Each week, we report the latest vulnerabilities in WordPress plugins and themes. Vulnerable WordPress plugins and themes are the #1 reason WordPress sites get hacked…
So, there’s no denying that WordPress Page Builders have taken the community by storm over the last decade. Whether you use them or not, they’re popular, and dare I say…
Post a Job If you know of a job in the WordPress community, please feel free to post it here…
Not WordPress, but useful anyway…
Secure messaging apps are lining up to oppose measures in the U.K. government’s Online Safety Bill (OSB) they argue will do the opposite of promoting online safety by undermining the robust encryption web users rely upon to safeguard their communications…
The best one URL, that is. That’s tricky. For ShopTalk Show, I could give you an Apple Podcasts link, that’s a pretty popular choice…
The high cost of cutting expenses…
The WP Builds podcast is brought to you this week by…
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Transcript (if available)
These transcripts are created using software, so apologies if there are errors in them.
[00:00:00] Nathan Wrigley: It is time for this week in WordPress, episode number 244 entitled, change the names Dennis. It was recorded on Monday the 13th of April. 2023. My name's Nathan Wrigley, and today I'm joined by three fabulous guests. I'm joined by Kathy Zant, by Maestro Stevens, and also by Mike Demo. We have a really interesting conversation, which goes off in a lot of different tangents today, but it's WordPress mainly.
We talk about the WordPress roadmap, which is coming up during the course of 2023. We talk about whether or not it's okay for plug-in developers to change their pricing, and also we talk about the plug-in review team and if it's overworked and whether it should be a paid for position. We also talk about the WP Community Collective.
I've got some events coming up this week, WS Forms Demo, and the UI UX chat that I have with peach and E. Each week we get into how you should price your plugins, and if $20 is a little bit too much to ask for an unlimited license. Per year, plug-in news in other directions. Main WP have partnered with Jet Pack.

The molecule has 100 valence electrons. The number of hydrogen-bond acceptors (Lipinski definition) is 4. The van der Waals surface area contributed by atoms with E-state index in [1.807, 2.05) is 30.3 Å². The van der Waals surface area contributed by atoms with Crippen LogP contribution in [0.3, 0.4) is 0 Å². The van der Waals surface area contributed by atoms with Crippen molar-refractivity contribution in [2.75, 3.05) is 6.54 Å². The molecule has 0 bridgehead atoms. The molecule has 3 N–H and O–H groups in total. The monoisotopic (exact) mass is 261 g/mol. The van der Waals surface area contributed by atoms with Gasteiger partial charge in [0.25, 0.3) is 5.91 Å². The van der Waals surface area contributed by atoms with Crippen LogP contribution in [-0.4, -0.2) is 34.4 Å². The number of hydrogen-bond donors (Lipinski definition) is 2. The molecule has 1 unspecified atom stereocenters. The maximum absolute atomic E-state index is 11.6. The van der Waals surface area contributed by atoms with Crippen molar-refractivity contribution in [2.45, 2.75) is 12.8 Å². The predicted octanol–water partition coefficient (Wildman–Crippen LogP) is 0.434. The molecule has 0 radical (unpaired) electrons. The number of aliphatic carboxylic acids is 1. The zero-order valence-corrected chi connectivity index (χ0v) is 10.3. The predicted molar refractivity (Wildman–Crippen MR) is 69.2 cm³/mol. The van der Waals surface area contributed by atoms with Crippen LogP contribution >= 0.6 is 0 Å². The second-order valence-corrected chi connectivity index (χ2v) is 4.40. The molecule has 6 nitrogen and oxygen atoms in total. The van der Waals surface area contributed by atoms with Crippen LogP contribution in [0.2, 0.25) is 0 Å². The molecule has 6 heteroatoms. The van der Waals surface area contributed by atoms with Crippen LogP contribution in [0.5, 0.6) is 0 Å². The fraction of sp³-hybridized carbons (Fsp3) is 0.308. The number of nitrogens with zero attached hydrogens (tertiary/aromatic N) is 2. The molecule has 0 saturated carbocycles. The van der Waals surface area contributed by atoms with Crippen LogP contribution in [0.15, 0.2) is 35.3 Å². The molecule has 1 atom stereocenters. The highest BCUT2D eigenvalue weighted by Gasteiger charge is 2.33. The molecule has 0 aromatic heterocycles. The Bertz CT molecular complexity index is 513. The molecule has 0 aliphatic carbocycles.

Jet Pack has also added in some mastered on sharing buttons, and we go into the whole Twitter versus mastered on debate. And then we also talk about a whole bunch of WordPress events, which are coming up. There is cloudfest. There's Word Camp Phoenix, and there's also Cadence Amplify. It's all coming up next on this week in WordPress.
This episode of the WP Builds podcast is brought to you by GoDaddy Pro, the home of managed WordPress hosting that includes free domain SSL and 24 7 support. Bundle that with The Hub by GoDaddy Pro to unlock more free benefits to manage multiple sites in one place, invoice clients and get 30% off new purchases. Find out more at go.me/WPBuilds.
Hello there. Good afternoon, good morning, good evening, wherever you are in the world. Very nice to have you with us. We are WP Builds and we are on the, this week in WordPress, episode number 244. Crikey. Joined as always by some fabulous guests. We're gonna have a chat about the word pressy stuff and a few other bits and pieces as well, including the the British government deciding that internet security is.
It's not worth having . But we'll get onto all of that a little bit later. Let's go round the panel and introduce the guests. First off, let's say hi to Kathy. How you doing, Kathy?
[00:02:52] Kathy Zant: I'm doing very well. So good to be
[00:02:54] Nathan Wrigley: back. You have a lot going on in the next few days by, by the looks of the things that you've posted in the show notes.
Yeah. Busy. Kathy is I, , I love your your little bio that you've put in here. Kathy is the Director of Marketing for Cadence. You'll find out more about that in a minute, but she's also very much into security and hacker culture, which we'll find out more about in a minute. She's speaking at Word Camp Phoenix, which we'll find out more about in a minute.
On March the 24th, and she's running a single day event called Cadence Academy, which yeah, you get the idea. It's later this week, March the 16th, Myro. Talk about him in a minute. We'll be speaking there. And what a segue that is, Kathy, that's just full of good stuff. Thanks for doing that, . Yeah,
[00:03:40] Kathy Zant: got a front, director of marketing.
I got a front load with everything I'm
[00:03:43] Nathan Wrigley: doing right. Yeah, that was a great bio. That's great. And thanks for joining us once again. I really appreciate it. First timer Maestro, how are you doing? Nice to meet. I'm feeling
[00:03:54] Maestro Stevens: great. Excited. Thank you for having me,
[00:03:56] Nathan Wrigley: Nathan. I appreciate it. You are so very welcome.
Maestro is Maestro Stevens is a highly skilled marketer, webmaster and founder of the Iconic Expressions Creative Agency. He's got eight years of experience in areas such as marketing strategy, brand strategy, web development, and project management. He's also the proud f a proud father and enjoys using technology and strategies to simplify life and cooking, reading and traveling.